Amazon’s first and only stint with making a smartphone did not go so well. But, rumor has it that the company may be taking another swing with new Android devices codenamed “Ice”.
While we haven’t seen any leaks showing off what the phones will look like, the biggest difference between the new effort and the Amazon Fire Phone appears to be the adoption of a less customized take on Android and the ever-popular Google Mobile Services suite, containing apps like Gmail, Google Play Store and more.
According to insiders familiar with the project, Amazon is currently testing 5.2-inch and 5.5-inch devices for release in emerging markets. Inside of the phones is reported to be a 13MP camera, Snapdragon 435, 2GB of RAM and 16GB of storage, which is half of what the Amazon Fire Phone had back in 2014.
While Amazon’s early phone efforts went up against the flagships of the time, these are rumored to launch around the sub-$100 price point. That said, they are said to be currently testing with Android Nougat, which would make them among the cheapest phones to come with the latest software.
Can Ice put out the Fire?
If you remember (maybe it’s best that you don’t), the Amazon Fire Phone ran a heavily customized version of Android, like it does with the Amazon Fire tablets. As such, the amount of apps available was limited by a tremendous deal.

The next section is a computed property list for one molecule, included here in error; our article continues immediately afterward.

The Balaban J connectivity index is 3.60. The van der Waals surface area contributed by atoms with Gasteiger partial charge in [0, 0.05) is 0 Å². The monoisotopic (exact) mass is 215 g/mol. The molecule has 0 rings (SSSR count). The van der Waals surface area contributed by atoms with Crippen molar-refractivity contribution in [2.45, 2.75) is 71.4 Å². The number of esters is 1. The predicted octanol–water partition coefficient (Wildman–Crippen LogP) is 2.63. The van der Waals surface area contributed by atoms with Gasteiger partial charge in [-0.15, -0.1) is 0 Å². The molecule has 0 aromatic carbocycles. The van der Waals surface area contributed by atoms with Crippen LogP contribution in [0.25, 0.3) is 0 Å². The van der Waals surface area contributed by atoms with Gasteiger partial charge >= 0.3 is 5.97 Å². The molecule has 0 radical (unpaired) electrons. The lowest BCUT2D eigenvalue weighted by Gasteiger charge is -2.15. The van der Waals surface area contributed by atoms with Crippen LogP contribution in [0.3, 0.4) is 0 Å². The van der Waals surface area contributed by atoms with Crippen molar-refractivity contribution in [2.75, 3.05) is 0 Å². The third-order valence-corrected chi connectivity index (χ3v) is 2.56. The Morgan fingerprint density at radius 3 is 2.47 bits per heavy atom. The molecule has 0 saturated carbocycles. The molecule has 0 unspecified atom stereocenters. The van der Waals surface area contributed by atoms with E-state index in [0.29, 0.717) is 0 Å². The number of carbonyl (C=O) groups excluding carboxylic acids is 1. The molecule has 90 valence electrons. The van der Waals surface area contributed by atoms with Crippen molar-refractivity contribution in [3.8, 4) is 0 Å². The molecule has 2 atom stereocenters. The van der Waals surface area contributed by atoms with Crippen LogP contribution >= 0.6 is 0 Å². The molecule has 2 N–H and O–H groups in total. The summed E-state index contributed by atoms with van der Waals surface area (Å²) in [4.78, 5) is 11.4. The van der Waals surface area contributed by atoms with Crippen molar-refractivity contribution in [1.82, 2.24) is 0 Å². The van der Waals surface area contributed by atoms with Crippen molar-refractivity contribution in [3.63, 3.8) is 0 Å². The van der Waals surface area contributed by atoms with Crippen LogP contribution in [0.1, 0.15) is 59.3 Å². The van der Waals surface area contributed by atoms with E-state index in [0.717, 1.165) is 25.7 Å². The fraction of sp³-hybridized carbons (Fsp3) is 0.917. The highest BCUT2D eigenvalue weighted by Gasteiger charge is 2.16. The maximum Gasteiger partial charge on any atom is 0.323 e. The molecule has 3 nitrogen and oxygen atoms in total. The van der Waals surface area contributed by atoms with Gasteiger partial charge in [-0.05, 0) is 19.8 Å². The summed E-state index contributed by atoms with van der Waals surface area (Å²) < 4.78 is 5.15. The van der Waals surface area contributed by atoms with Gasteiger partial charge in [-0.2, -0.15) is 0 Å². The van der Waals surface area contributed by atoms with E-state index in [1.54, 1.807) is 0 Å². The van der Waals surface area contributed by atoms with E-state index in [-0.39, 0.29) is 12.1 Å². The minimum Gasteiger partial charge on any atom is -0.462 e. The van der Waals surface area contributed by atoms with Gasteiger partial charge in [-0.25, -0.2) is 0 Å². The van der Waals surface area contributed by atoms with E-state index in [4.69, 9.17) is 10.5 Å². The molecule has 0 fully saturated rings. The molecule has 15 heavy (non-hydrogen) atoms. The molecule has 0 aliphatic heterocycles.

While this seems to work well enough in the tablet space, it didn’t go over well in the phone market. But given the new rumors, Amazon could be changing its practices. The source stated that not only do the test devices run Android Nougat, they feature the Google Assistant.
Mysteriously out of sight is Alexa, Amazon’s own virtual assistant that has popped up on the scene following the Fire Phone’s demise. It seems odd that these new phones wouldn’t feature Alexa, but that is likely to change in the future. That is, if we hear more about these devices.
- Via Gadgets360
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Cameron is a writer at The Verge, focused on reviews, deals coverage, and news. He wrote for magazines and websites such as The Verge, TechRadar, Practical Photoshop, Polygon, Eater and Al Bawaba.